• A century after his death Vasari jazzed him up, and turned into a bit of an asshole with an amazing intellect.
  • ANYWAY – let’s get onto building the fucking dome.
  • As we said in our first Bruno episode – In 1418 the Florence Cathedral announced an open competition for design-models to finally finish the dome for the cathedral.
  • The guild of wealthy Wool Merchants who were responsible for building and funding the cathedral, had selected a design for the cupola by Neri di Fioravanti.
  • We don’t know much about him.
  • He had redesigned Ponte Vecchio in 1345.
  • It’s the famous medieval stone arched bridge over the Arno which still has shops built along it, as was once common.
  • Originally Butchers – the present tenants are jewelers, art dealers and souvenir sellers.
  • It is said that the economic concept of bankruptcy originated here: when a money-changer could not pay his debts, the table on which he sold his wares (the “banco”) was physically broken (“rotto”) by soldiers, and this practice was called “bancorotto” (broken table; possibly it can come from “banca rotta” which means “broken bank”). Not having a table anymore, the merchant was not able to sell anything.
  • During World War II, the Ponte Vecchio was not destroyed by Germans during their retreat on the advance of the liberating British 8th Army on August 4, 1944, unlike all other bridges in Florence.
  • This was allegedly, according to many locals and tour guides, because of an express order by Hitler.
  • Say what you want about Hitler – but he liked a nice bridge.
  • Do you know what Vecchio means?
  • OLD.
  • OLD BRIDGE.
  • Anyway, dell’Opera del Duomo were so happy with Neri work on the Old Bridge that in 1367 – ten years before Bruno was born – they awarded the design of the dome to him.
  • Even though he had no idea how to build it.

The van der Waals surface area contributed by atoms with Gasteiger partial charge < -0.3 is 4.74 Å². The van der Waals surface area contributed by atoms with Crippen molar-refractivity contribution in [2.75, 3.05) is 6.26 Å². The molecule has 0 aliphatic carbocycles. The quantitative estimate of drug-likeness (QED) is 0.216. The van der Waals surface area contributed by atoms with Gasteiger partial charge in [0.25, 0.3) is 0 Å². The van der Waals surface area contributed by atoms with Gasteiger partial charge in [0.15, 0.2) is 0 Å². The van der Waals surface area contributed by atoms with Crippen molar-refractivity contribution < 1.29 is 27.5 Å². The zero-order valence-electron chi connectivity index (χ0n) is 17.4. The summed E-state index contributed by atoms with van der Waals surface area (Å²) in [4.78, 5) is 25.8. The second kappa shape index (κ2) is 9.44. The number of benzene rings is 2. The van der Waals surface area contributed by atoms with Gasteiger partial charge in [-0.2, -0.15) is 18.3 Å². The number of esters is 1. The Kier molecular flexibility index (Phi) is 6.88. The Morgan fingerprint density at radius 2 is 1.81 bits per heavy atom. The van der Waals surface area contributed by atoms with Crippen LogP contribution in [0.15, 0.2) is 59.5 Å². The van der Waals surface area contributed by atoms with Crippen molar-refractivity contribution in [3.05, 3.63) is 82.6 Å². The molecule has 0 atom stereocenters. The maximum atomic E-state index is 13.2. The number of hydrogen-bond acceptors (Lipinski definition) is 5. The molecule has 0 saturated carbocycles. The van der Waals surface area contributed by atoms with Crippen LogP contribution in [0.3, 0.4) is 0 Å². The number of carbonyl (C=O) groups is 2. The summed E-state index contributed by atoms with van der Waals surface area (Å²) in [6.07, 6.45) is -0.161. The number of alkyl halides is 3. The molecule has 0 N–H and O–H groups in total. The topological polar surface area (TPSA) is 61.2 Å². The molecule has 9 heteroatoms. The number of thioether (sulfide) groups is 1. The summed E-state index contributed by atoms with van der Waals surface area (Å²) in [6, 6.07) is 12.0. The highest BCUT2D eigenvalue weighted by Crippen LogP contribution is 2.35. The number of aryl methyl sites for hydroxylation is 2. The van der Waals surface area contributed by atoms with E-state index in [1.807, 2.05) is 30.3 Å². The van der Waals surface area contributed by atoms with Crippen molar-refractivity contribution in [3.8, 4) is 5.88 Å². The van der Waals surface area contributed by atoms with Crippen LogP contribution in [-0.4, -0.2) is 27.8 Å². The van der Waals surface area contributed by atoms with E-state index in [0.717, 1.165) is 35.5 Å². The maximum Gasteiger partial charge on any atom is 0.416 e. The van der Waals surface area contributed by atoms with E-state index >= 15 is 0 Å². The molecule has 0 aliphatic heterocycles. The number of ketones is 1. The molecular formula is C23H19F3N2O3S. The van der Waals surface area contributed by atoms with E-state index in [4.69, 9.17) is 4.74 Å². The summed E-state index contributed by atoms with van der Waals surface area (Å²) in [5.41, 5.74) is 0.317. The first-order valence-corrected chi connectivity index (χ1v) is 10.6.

• Most gothic cathedrals of the time relied on flying buttresses – external structural supports that braced the outside of the basilica.
  • But Neri’s design did away with this external bracing that many in Italy considered ugly and burdensome.
  • They saw it as a hack.
  • This single aesthetic decision ushered in the Renaissance and marked the end to the Gothic age.
  • A concept model was in hand, but no one actually knew how to build it.
  • And the way domes and arches were built during the Gothic era was that you’d build a wooden frame first, then lay your bricks on top of the frame.
  • You’d place the lodestone in the top of the arch, wait for the mortar to dry and then out the frame – and run like hell.
  • Because the failure rate was about 50%.
  • But as we mentioned earlier
  • It was going to take a huge amount of timber to build a scaffold for this space, it was so huge.
  • 45m span
  • Largest dome in the world for 400 years
  • Would take 700 trees.
  • And this is in the days when you have to cut them by hand.
  • Would have been prohibitively expensive and taken years.
  • And even if they were prepared to deal with those – there were practical problems as well.
  • The size of the structure would have left very little room for the workers.
  • But everyone thought that some kind of ‘centering’ – as it was known, building a centre structure – would be required.
  • One of the people who entered the competition in 1418 suggested building a mound of dirt 300 feet high.
  • But Bruno had a new idea – let’s do away with centering altogether.
  • They said he was crazy. It couldn’t be done.
  • So he and Donatello built a 12 foot model out of bricks to prove it could be done.
  • When they were renovating the Cathedral Museum near the Duomo in 2012, they found a 9 foot buried hole in the ground that is the remains of this demo dome.
  • Of course, Vasari related the whole egg story, which is probably nonsense, like the Bible, but it’s a fun story.
  • And he wins the commission – but he has to work with Ghiberti as his co-project leader.
  • But work doesn’t start for 18 months.
  • It started with a bit of fanfare on The morning of August 7, 1420
  • After more than fifty years of planning and delay, construction of the great dome of the cathedral was ready to begin.